I Wish U.S.A. Basketball Had Lost in the Olympics

The magic of watching the Olympics is seeing new faces compete, and seasoned professionals just don't inspire the same awe.

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South Africa's Oscar Pistorius takes the baton from teammate L J van Zyl during the men's 4x400-meter during the athletics in the Olympic Stadium at the 2012 Summer Olympics, London, Friday, Aug. 10, 2012.

I will publicly acknowledge a somewhat petty, arguably un-Olympian attitude towards the XXX Games. I was obsessed with the idea of besting China in the medals count—both overall and among the gold medals—and I compulsively kept checking the web during the day, even knowing that looking would spoil the watching I planned to do that evening. And I'm thrilled that the U.S. athletes won more metal than any other country, including China, which I still suspect of cheating in gymnastics in 2008 and somewhat suspect of foul play this year.

Now, for another petty thought: I really sort of wish the American men's basketball team had lost.

They're good. They're really good, better than anyone else in the world. They should be: They're professionals. It's almost unfair to have other countries' teams (even ones with a few NBA players of their own) be forced to play against these seasoned and well-compensated pros. They're a wonder to watch—but in the same way it's amazing to watch a professional vocalist hit the high notes in a high-priced opera. It's not the same as watching a 15-year-old girl from Bethesda win a swimming gold medal. And it's certainly not the same as watching a South African runner with prosthetics on his feet round the track faster than almost anyone without a disability. Part of what's inspiring about the Olympics are the stories of how hard the amateur athletes worked to get there, the sacrifices they made to become the best at a sport. People earning millions to play basketball don't command that sort of awe.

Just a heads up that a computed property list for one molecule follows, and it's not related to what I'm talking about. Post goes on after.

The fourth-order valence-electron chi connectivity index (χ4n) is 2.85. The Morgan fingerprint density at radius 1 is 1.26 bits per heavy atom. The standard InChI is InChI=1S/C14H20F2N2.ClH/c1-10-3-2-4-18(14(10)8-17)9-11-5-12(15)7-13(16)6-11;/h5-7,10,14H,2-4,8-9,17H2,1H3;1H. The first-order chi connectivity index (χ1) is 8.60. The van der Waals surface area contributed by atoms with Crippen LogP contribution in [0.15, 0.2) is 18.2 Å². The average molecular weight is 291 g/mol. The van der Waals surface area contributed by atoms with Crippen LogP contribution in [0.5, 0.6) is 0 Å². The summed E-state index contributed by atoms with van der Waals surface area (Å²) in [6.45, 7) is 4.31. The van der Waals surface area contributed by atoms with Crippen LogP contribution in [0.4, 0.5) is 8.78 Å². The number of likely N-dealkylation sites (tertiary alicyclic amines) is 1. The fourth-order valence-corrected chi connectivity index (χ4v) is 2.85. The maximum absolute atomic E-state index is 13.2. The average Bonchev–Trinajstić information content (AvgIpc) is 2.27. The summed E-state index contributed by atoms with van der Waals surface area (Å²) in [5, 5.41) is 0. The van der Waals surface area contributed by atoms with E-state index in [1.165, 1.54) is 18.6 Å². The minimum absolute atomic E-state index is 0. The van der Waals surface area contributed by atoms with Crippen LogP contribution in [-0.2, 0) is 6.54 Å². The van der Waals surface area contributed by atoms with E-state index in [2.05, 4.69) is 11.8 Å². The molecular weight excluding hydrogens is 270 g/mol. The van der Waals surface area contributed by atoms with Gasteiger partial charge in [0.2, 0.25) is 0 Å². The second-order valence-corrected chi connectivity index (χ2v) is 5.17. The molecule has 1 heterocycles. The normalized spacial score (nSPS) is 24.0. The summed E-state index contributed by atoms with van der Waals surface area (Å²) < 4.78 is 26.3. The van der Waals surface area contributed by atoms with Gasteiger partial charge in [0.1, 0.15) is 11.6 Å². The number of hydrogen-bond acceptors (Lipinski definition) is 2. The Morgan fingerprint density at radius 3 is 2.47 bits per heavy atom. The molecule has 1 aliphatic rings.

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The players themselves seemed to lack a little humility, with one boasting that the current team could have beaten the legendary "Dream Team" of yore. Kudos to original Dream Teamer Larry Bird, whose response was that he certainly hoped the current pack of pros could beat the Dream Team, seeing as most of them hadn't played in 20 years.

They were apart, the men's basketball players—literally. They didn't sleep in the Olympic Village, instead staying at hotels. This apparently was because the beds weren't long enough for the tall athletes, but were the digs comfortable for 6'5” Jamaican runner Usain Bolt, the fastest man in the world?

The Olympic Games are about excellence, and perhaps it's unfair to keep the most excellent players in basketball out of the contest. But why not do what they do in soccer—have an age limit? Men's Olympic soccer players can play until they're 23, with three slots per country reserved for older players.

We don't need NBA stars to attract viewers to the Olympics. The excitement of watching a country win its first gold, of watching a tiny 16-year-old gymnast flip around the uneven bars, even the new Cool Brittania displayed by Price Harry singing along to the Monty Python ditty, "Always Look on the Bright Side of Life" at the closing ceremonies—these were enough to draw viewers. The pros get enough attention while they're earning pots of money per game in the NBA season. Let's leave the Olympics to the amateurs.

  • Read Mike Leven: What America Can Learn From the London 2012 Olympics
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